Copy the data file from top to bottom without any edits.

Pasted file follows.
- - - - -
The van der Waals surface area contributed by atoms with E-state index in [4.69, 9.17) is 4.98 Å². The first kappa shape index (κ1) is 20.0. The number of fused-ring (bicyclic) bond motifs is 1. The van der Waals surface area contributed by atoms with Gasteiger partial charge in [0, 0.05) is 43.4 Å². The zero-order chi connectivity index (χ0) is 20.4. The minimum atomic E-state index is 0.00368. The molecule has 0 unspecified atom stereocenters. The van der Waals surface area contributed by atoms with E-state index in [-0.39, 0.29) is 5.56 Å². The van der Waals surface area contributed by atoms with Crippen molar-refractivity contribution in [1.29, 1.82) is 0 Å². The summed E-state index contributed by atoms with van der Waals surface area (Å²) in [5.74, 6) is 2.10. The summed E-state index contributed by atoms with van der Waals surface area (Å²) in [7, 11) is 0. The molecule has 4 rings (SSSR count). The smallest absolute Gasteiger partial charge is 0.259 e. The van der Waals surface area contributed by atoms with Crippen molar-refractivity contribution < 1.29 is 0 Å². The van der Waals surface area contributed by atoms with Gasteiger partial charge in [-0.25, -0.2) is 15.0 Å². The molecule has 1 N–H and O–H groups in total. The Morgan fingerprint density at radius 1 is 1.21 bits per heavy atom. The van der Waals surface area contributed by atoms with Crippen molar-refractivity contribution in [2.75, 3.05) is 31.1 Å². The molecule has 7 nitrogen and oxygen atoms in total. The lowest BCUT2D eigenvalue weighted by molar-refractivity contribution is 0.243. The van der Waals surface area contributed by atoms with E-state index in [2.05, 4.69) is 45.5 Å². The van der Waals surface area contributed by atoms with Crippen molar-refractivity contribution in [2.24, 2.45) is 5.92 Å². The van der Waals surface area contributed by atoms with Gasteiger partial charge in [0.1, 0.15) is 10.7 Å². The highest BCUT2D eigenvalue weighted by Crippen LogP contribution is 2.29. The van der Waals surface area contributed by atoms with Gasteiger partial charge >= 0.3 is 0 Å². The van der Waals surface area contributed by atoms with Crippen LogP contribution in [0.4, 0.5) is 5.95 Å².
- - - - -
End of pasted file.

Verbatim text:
The van der Waals surface area contributed by atoms with E-state index in [4.69, 9.17) is 4.98 Å². The first kappa shape index (κ1) is 20.0. The number of fused-ring (bicyclic) bond motifs is 1. The van der Waals surface area contributed by atoms with Gasteiger partial charge in [0, 0.05) is 43.4 Å². The zero-order chi connectivity index (χ0) is 20.4. The minimum atomic E-state index is 0.00368. The molecule has 0 unspecified atom stereocenters. The van der Waals surface area contributed by atoms with E-state index in [-0.39, 0.29) is 5.56 Å². The van der Waals surface area contributed by atoms with Crippen molar-refractivity contribution in [1.29, 1.82) is 0 Å². The summed E-state index contributed by atoms with van der Waals surface area (Å²) in [5.74, 6) is 2.10. The summed E-state index contributed by atoms with van der Waals surface area (Å²) in [7, 11) is 0. The molecule has 4 rings (SSSR count). The smallest absolute Gasteiger partial charge is 0.259 e. The van der Waals surface area contributed by atoms with Crippen molar-refractivity contribution < 1.29 is 0 Å². The van der Waals surface area contributed by atoms with Gasteiger partial charge in [-0.25, -0.2) is 15.0 Å². The molecule has 1 N–H and O–H groups in total. The Morgan fingerprint density at radius 1 is 1.21 bits per heavy atom. The van der Waals surface area contributed by atoms with Crippen molar-refractivity contribution in [2.75, 3.05) is 31.1 Å². The molecule has 7 nitrogen and oxygen atoms in total. The lowest BCUT2D eigenvalue weighted by molar-refractivity contribution is 0.243. The van der Waals surface area contributed by atoms with E-state index in [2.05, 4.69) is 45.5 Å². The van der Waals surface area contributed by atoms with Crippen molar-refractivity contribution in [2.24, 2.45) is 5.92 Å². The van der Waals surface area contributed by atoms with Gasteiger partial charge in [0.1, 0.15) is 10.7 Å². The highest BCUT2D eigenvalue weighted by Crippen LogP contribution is 2.29. The van der Waals surface area contributed by atoms with Gasteiger partial charge >= 0.3 is 0 Å². The van der Waals surface area contributed by atoms with Crippen LogP contribution in [0.4, 0.5) is 5.95 Å².